2002b). This information has been determined based on ratings for frost free, two-door refrigerators with top-mounted freezer in the 20.5-22.4 ft size range (OEE, 2002b). Generally, side-by-side door refrigerators consume more energy than refrigerators with top-mounted freezers (OEE, 2002b). A side-by-side refrigerator uses about 7 to 13% more energy than a top-freezer model of similar size (Hassol, 1994). There are ways of selecting energy-efficient refrigerators other than checking the EnerGuide rating. A refrigerator with a switch to turn down heating coils can help save energy (OEE, 2002b). It is better to choose a refrigerator without an ice-maker because the purchase cost will be lower, you will not have to pay extra money for the energy it uses and will not have to pay for the frequent repairs ice-makers require (Hassol, 1994). Typically an ice-maker increases energy consumption by 14 to 20% (Hassol, 1994). Also consumption can be increased by 5 to 10% due to anti-sweat heaters (Hassol, 1994). When choosing a refrigerator, it is important to consider how many people will be using the refrigerator and the amount of space they will require. The following guidelines help determine the size of refrigerator for general needs (as opposed to the needs of a chef, for example):
For one or two people, consider a refrigerator of about 340 L (12 cu. ft.); For three or four people, consider a unit of about 395 to 480 L (14 to 17 cu.ft.); And for each additional person, add 55 L (2 cu. ft.). (OEE, 2002b)
For the purpose of this project, research was done on refrigerators with top-mounted freezers and without ice-makers or water dispensers. The refrigerators considered have Energy Star labels. Only refrigerators that feature automatic defrosting can qualify for the
Energy Star mark (OEE, 2002a). All the Energy Star qualified refrigerators must achieve energy efficiency levels of at least 10 percent higher than the minimum regulated standard in Canada (OEE, 2002a). Table 2 Refridgerator Costs and Efficiencies Refrigerators Annual Total Energy Annual Electricity Model Number Difference in:
Volume Consumption Electricity Costs for (cu.ft.) (kWh) Cost 17 years Annual 18.17.89 304.13 Kenmore 6199*10* Energy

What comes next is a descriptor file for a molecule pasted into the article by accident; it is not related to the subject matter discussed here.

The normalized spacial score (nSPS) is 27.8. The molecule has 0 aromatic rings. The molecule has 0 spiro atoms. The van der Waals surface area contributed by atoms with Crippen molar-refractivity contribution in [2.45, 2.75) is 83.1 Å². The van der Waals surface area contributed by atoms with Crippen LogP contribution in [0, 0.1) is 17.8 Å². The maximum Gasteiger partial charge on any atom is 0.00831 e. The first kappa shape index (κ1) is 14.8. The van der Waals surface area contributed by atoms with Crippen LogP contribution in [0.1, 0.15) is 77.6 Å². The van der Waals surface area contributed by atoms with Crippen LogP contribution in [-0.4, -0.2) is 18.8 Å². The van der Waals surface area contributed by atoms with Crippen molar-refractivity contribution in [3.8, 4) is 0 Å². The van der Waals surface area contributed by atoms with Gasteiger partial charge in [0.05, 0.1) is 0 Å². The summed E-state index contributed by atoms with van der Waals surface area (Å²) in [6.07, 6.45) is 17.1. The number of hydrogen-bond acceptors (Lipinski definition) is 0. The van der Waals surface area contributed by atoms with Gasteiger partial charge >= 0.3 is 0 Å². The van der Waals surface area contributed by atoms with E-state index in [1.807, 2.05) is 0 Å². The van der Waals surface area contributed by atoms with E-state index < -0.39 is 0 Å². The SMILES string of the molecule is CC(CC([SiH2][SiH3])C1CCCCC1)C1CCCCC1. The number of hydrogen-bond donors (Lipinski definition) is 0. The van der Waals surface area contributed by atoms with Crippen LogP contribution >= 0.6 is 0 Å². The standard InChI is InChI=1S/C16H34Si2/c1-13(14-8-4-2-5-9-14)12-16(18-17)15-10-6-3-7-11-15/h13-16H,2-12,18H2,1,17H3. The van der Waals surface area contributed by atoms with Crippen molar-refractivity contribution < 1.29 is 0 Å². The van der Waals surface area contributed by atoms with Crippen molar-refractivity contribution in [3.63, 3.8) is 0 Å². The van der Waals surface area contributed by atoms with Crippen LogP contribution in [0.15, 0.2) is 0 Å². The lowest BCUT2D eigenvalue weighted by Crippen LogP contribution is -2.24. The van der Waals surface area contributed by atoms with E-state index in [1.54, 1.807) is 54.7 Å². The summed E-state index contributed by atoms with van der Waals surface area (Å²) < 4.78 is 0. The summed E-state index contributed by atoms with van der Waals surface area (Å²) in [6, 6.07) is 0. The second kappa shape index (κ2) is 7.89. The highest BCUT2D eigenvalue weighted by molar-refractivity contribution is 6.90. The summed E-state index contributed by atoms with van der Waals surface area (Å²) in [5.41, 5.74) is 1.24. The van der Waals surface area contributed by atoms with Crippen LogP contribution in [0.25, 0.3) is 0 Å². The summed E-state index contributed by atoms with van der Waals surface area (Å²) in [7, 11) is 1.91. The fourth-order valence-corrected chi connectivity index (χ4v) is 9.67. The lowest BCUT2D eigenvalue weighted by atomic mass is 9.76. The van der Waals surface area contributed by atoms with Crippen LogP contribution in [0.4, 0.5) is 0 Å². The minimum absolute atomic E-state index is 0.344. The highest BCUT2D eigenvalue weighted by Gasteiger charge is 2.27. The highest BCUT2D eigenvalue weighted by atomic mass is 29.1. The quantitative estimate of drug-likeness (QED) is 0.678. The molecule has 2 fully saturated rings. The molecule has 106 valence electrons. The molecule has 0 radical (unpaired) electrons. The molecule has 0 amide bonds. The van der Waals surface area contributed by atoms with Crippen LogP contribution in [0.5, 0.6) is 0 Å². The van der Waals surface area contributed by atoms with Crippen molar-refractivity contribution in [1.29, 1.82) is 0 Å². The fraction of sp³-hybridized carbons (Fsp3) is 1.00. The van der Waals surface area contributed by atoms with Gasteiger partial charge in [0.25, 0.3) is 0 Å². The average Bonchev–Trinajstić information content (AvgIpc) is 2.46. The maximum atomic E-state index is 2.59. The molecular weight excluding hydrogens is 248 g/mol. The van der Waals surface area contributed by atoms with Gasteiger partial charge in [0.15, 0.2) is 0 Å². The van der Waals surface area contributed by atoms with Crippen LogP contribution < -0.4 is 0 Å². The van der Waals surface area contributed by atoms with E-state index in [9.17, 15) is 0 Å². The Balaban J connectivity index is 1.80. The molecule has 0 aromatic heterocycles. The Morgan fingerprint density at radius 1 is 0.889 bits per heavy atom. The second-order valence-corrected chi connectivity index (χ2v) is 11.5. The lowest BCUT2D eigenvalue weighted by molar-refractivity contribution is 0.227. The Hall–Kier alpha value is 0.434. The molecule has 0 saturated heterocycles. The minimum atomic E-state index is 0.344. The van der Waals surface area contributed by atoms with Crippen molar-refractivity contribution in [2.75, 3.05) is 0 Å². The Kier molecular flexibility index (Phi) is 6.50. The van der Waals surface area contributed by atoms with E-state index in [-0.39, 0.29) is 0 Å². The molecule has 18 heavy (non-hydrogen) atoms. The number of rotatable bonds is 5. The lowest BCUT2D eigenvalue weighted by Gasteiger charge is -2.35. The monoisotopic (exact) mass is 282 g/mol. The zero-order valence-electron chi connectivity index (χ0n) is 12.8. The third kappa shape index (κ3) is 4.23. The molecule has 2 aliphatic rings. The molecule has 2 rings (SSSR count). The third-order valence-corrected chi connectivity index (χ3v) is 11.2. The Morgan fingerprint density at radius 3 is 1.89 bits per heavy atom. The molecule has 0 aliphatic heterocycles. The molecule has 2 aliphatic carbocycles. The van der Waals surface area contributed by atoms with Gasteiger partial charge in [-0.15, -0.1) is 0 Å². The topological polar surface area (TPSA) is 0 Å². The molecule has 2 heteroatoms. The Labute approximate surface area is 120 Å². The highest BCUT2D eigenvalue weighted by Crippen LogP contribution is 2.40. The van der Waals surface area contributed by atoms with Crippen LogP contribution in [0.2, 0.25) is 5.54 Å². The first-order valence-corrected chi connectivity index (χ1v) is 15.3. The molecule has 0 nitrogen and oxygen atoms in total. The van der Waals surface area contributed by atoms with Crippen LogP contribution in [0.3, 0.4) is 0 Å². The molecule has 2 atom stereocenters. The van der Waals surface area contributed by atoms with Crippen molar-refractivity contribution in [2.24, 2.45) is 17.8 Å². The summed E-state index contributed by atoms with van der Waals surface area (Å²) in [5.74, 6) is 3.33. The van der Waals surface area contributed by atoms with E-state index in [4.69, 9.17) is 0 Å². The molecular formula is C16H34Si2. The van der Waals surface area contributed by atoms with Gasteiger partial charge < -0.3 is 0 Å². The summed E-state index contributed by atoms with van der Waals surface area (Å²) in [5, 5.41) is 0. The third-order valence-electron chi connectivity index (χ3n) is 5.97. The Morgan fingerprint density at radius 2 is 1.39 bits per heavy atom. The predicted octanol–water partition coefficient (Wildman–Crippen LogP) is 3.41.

Consumption = 34 kWh Annual Electricity Cost =
Kenmore 6198*10* Kenmore 7198*10*
1.46$ cubic feet = 1.2 electricity costs for life
time of appliance = 24.82$
334.9 Annual Energy
Consumption = 7 kWh Annual Electricity Cost =
cubic feet = 1.6 electricity costs for life
341.53 334.05 Kenmore 6128*10* Kenmore 7120*10* Kenmore 7128*10* Kenmore 7129*10*
time of appliance = 5.10$
Table 2 contains data partly from the EnerGuide Appliance Directory for 2002 (OEE, 2002a). The data used was that of Type 3 refrigerators, which are defined as refrigeratorfreezers with automatic defrost, with top-mounted freezer, without through-the-door ice service, and all refrigerators without freezers but with automatic defrost (OEE, 2002a). The data was rearranged and some information was added. Information on 20 cubic feet refrigerators was requested, however, according to the EnerGuide Consumers Guide to Buying and Using Energy-Efficient Appliances, the most efficient size for a refrigerator for 3 to 4 people is between 14 to 17 cubic feet. For the apartment style buildings for 4 people, it is probably more efficient to purchase refrigerators between 17 and 20 cubic feet, just to make sure there is enough space for the students to store their food. According to the above chart, choosing an 18.8 cubic foot fridge instead of a 20 cubic foot fridge, one can save about $24.82 over the fridges lifetime, which is determined to be